Click to expand…


    Whoever provided the access probably honestly thinks they are doing the residents a favor.  The problem is really that most docs are pretty ignorant when it comes to this, and referring residents to insurance salesman just perpetuates the ignorance.  So while the residency programs should have some accountability, the leaders of these programs need better educated themselves and that’s a huge undertaking.
    Click to expand...


    Agreed.  If they have some accountability though, I bet they wouldn't bring in anyone.  No advice is better than bad.

    Think about it though.  Who's going to be pushing more to talk to residents?  Someone who charges an hourly rate to give advice or the commissioned salesman?

    Leave a comment:


  • Rando
    replied




    Residencies/ACGME programs should have some accountability for letting these salesmen have access to residents.
    Click to expand...


    Whoever provided the access probably honestly thinks they are doing the residents a favor.  The problem is really that most docs are pretty ignorant when it comes to this, and referring residents to insurance salesman just perpetuates the ignorance.  So while the residency programs should have some accountability, the leaders of these programs need better educated themselves and that's a huge undertaking.

    Leave a comment:


  • jhwkr542
    replied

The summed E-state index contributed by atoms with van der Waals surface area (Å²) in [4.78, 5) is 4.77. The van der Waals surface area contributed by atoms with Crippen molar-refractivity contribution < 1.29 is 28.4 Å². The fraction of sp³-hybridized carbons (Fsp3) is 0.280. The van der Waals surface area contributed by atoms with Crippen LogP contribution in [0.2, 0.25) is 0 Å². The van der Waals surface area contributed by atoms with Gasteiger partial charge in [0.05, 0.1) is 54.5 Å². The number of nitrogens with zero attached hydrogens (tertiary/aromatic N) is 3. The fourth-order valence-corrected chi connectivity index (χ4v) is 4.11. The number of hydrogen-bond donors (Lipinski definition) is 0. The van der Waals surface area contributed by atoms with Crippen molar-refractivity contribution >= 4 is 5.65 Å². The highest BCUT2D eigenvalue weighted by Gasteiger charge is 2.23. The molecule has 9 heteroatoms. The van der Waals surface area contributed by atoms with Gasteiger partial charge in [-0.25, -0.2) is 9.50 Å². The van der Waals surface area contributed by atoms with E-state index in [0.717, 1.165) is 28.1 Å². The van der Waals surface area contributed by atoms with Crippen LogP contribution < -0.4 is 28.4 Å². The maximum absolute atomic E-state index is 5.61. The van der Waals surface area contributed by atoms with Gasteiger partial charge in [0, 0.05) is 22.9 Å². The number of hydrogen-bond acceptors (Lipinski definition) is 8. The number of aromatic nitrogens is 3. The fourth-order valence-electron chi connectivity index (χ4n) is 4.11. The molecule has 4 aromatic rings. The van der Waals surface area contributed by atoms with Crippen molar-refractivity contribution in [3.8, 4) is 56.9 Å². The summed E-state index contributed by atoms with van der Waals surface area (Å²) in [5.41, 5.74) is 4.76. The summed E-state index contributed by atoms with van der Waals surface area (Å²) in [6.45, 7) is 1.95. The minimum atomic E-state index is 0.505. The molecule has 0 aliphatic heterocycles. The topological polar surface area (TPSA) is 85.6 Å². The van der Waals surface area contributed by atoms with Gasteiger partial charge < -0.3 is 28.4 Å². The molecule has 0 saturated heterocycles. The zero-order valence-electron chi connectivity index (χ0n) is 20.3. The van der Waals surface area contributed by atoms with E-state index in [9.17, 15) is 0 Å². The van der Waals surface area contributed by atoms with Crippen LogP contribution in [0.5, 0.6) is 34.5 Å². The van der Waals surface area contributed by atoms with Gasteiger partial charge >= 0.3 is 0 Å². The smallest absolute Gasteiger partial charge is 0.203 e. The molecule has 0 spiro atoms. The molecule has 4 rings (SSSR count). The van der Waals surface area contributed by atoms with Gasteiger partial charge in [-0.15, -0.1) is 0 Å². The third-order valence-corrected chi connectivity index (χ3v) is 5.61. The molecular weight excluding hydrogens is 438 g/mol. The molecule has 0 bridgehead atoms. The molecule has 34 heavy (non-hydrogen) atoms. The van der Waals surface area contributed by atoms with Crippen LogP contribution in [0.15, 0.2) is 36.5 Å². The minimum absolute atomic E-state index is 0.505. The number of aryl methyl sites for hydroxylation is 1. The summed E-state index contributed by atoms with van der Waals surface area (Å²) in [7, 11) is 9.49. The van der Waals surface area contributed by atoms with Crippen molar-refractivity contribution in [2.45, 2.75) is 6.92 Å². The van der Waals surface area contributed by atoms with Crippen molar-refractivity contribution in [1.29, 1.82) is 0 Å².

Residencies/ACGME programs should have some accountability for letting these salesmen have access to residents.

    Leave a comment:


  • The White Coat Investor
    replied
    Good example of an insurance agent masquerading as an advisor. Also a good example of adding one mistake to another:
    So my father bought two policies for me when I was 9 years old (he has a dislike for stock market since he sold at the bottom in both 2000 and 2008):


    1. Whole Life 65 – cash value about 63k now


    2. Variable whole life – cash value about 22k now


    Both at Northwestern Mutual

    I have been talking to a financial advisor (free through residency) who has been giving me a lot of good advice that is in line with what I have written above. He proposed that these policies are not good at accumulation nor protection, and advised that I do a 1035 exchange and move into an Indexed Universal Life Policy (at North American Company) with a 0% floor (1% after 10 years), 12% cap.

    Leave a comment: